A new report from Grand View Research forecasts that worldwide, the eco fibre market will reach $69.0 billion by 2025. The report profiles industry leaders, such as Aditya Birla’s Grasim Industries. 

Expansion is expected to occur at a CAGR of more than 9.2 per cent, thanks to a combination of factors.

The key forces expected to drive this growth include the rise of online fashion retail, a continued worldwide trend toward increased disposable income, and the ongoing creation of high-quality, innovative fabrics.

Traditionally, one factor limiting growth has been the labour-intensive value chain. Labour costs have played a key role across the value chain, from farming to fabric processing.

Now, however, manufacturers are adopting new approaches. The industry is becoming more automated and technological, with economies of scale supporting mechanisation over manual labour.

At the same time, eco fibres are gaining popularity for high-end, fashionable apparel and designer garments.

There is a much greater variety of eco fibre textiles to choose from: absorbent, antimicrobial, hypoallergenic, UV-resistant, insulating, and highly breathable fabrics are all available.

Although it has sometimes been difficult to achieve a coherent, simple definition of eco fibres, they are generally understood to be natural rather than synthetic. There is also a general expectation that they are produced using materials and processes that make an effort at sustainability.

The Grand View report found that regenerated eco fibres, such as viscose rayon, are by far the largest category of eco fibres. They accounted for 52.7 per cent of all market revenue in 2018.

The key reason for this, according to the report’s authors, has to do with the sustainability commitments made by manufacturers. Companies like Aditya Birla’s Grasim Industries have put more of an emphasis on sustainably disposing of textile and industrial waste for the purpose of minimising human and environmental impacts.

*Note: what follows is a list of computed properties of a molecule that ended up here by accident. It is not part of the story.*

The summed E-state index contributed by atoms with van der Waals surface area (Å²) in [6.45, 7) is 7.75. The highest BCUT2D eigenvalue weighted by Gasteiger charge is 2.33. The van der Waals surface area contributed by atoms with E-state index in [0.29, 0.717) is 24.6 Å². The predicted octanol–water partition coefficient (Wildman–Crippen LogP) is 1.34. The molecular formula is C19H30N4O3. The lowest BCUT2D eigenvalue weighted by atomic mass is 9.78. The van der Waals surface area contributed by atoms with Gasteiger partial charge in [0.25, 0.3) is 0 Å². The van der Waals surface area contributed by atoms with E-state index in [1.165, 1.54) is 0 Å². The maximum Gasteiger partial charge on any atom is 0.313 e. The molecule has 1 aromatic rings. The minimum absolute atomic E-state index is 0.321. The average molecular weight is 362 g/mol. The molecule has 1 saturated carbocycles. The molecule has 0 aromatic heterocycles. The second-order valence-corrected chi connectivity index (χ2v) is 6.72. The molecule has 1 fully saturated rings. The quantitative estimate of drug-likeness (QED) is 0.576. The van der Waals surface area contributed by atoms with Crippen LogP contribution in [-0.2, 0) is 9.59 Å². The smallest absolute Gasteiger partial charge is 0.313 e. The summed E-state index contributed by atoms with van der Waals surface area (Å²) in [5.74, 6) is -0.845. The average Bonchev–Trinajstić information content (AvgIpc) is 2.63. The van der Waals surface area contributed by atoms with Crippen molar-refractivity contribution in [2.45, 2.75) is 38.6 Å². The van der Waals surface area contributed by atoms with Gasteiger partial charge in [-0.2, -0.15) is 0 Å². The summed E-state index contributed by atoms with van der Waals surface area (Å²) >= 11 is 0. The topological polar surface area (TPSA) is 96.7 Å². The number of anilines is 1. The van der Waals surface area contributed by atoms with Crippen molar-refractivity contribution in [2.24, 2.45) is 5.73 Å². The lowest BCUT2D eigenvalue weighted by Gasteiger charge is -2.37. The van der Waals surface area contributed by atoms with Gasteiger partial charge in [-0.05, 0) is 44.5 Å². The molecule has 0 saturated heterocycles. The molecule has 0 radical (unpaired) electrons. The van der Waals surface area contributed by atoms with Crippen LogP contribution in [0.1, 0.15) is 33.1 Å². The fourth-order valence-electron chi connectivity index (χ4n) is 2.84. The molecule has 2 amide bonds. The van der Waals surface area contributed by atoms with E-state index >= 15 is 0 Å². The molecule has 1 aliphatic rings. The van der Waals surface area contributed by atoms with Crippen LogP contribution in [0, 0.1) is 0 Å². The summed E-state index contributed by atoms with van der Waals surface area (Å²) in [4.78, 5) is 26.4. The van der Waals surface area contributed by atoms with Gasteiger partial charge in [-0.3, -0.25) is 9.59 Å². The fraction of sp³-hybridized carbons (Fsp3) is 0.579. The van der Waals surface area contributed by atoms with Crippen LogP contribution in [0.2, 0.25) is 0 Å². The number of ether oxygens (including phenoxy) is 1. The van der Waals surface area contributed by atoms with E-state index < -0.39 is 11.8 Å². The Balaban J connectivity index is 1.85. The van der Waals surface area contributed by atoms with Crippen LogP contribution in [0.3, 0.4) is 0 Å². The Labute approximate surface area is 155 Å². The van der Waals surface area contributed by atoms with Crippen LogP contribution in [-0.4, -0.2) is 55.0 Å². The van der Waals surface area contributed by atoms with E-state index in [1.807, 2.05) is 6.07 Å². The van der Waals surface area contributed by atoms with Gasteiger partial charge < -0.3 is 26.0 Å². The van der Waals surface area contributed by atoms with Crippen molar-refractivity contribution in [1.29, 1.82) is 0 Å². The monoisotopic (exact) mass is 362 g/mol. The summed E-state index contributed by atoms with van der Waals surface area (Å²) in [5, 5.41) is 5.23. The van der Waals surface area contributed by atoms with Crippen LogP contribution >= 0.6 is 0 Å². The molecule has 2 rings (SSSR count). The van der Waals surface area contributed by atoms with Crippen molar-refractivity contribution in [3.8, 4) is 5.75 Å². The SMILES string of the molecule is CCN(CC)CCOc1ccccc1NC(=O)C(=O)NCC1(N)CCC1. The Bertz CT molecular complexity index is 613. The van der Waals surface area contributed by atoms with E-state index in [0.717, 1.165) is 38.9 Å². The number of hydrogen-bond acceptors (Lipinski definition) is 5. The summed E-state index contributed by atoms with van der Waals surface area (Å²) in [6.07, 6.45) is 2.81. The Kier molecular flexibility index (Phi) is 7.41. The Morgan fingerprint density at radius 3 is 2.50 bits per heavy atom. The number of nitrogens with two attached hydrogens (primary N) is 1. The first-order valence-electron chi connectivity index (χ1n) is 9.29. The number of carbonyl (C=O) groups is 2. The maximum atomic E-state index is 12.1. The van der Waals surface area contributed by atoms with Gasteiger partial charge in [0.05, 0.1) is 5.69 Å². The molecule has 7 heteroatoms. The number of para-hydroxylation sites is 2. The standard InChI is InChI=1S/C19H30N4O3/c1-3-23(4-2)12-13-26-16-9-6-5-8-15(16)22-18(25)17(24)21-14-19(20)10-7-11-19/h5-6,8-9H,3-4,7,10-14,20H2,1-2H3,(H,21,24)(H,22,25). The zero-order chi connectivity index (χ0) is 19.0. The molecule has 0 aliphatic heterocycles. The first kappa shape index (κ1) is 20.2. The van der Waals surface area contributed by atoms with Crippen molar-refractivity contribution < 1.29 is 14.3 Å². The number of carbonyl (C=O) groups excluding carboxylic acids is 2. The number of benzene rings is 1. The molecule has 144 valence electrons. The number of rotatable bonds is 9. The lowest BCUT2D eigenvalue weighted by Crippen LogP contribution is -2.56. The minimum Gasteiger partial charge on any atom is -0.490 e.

Grasim’s parent company is Aditya Birla, an India-based multi-national corporate titan with a commitment to sustainability.

Company chairman Kumar Mangalam Birla has expressed his belief that Aditya Birla must adhere to their values even if the price is slower economic growth.  As a division of Aditya Birla, Grasim also adheres to these values. Sustainability, for Grasim, goes beyond protecting the environment.

Grasim embraces a proactive, innovative approach to processes and technology so that the company can safeguard the health, safety, and economic wellbeing of the surrounding communities and the environment.

These efforts have paid off. The company has achieved more than a 50 per cent reduction in water consumption. It even has a plant that is the lowest consumer of water globally. The company uses innovative closed-loop fibre manufacturing, which allows it to reuse water and materials rather than wasting them. The result is four USDA-certified Biobased products, including Birla Viscose, Birla Modal, Birla Excel and Birla Spunshades.

The Asia Pacific region already accounts for a large share of the eco fibre market – 32.4 per cent in 2018, with more expected. The market is expected to grow rapidly in the United States as well.

Judging by the efforts of Grasim, the growth will continue to be green.

This article has not been edited by Fibre2Fashion staff and is re-published with permission from synzenbe.com